My mother-in-law loves bubbles, so this year, I’ll share Philippe Sohler Brut Rosé, a wine that’s more gold than pink and gets lots of fresh, crisp apple and pear flavors from Pinot Blanc and Pinot Gris. It’s also got kind of an earthy, mushroomy edge to it that will work nicely with every element of the meal. My dad requested Alsace wines, so he can learn about this region that’s part of my job. I’m happy to oblige with not just bubbles, but Pinot Noir too. There are plenty of great under-$20 options with so much bright cranberry flavor that we may not even need cranberry sauce. I’ll go with the Ruhlmann Cuvée Mosaique, which also has some cedar notes that add a festive feel. —Layla Schlack, Associate Managing Editor, Print

Sparkling rose thanksgiving drinks
Sparkling rosé is Marco Bruno’s pick / Getty

Starting Thanksgiving on a bubbly note always makes the holiday festive. You can find incredible value in crémants, such as the Lucien Albrecht NV Crémant d’Alsace Brut Rosé… Next, ideally, in a picture-perfect world where I’m drinking in order of weight and body (which doesn’t always happen!) I’d go for a sumptuous Pinot like a bottling from Sonoma Coast or Willamette Valley. This is the holiday to treat yourself! Hartford Court makes some exceptional, lower-production labels. Finally, I hope to finish with something big and bold! Drinking Zinfandel on Thanksgiving can spark debate (is it really an “American” grape and does it even go with turkey?). The answer to both of those questions may be no, but since Thanksgiving food is so full-throttle, I say go for it. There is a producer called Manzanita Creek that makes old-vine beauties I highly recommend. —Erika Strum Silberstein, President, Wine Enthusiast Commerce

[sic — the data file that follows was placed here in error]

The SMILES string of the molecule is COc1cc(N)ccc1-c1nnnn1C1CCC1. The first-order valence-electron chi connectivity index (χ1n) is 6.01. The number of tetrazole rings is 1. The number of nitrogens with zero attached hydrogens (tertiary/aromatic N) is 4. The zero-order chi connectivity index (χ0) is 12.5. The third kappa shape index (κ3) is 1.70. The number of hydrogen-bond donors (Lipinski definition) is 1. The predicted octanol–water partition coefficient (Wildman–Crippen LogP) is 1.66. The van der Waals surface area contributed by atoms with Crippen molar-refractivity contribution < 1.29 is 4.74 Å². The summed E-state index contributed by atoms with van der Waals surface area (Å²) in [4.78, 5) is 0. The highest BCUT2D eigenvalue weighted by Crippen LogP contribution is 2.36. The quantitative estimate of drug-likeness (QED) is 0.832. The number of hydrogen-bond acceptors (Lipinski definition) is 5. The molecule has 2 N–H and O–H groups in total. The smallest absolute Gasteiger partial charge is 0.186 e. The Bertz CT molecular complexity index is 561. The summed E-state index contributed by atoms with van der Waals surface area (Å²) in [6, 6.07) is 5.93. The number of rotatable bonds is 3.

I love offering a few different bottlings during the holidays. I like to start dinner parties with bubbles, so this year, I’m starting with a fun Austrian Sekt from Christian Madl. I have a bottle of Von Den Weissen 2013 Brut that will excite their palates. For the appetizer course, I’m presenting a bright white wine like the J Vineyards 2016 Bow Tie Chardonnay. And for the main course, I’m opening a special bottle of the Emeritus 2017 Pinot Noir. —Jacy Topps, Assistant Editor

My family celebrates a mix of Mexican, German, and American traditions, so our Thanksgiving dinner is very diverse. This year, we decided to do something extra special because it just happens to be my birthday! I will prepare Feuerzangenbowle, a traditional German drink in which a rum-soaked pastry is set on fire and served with mulled wine. I don’t think I’ll need candles on my birthday cake this year! —Itzel Wittlif, Digital Product and Marketing Manager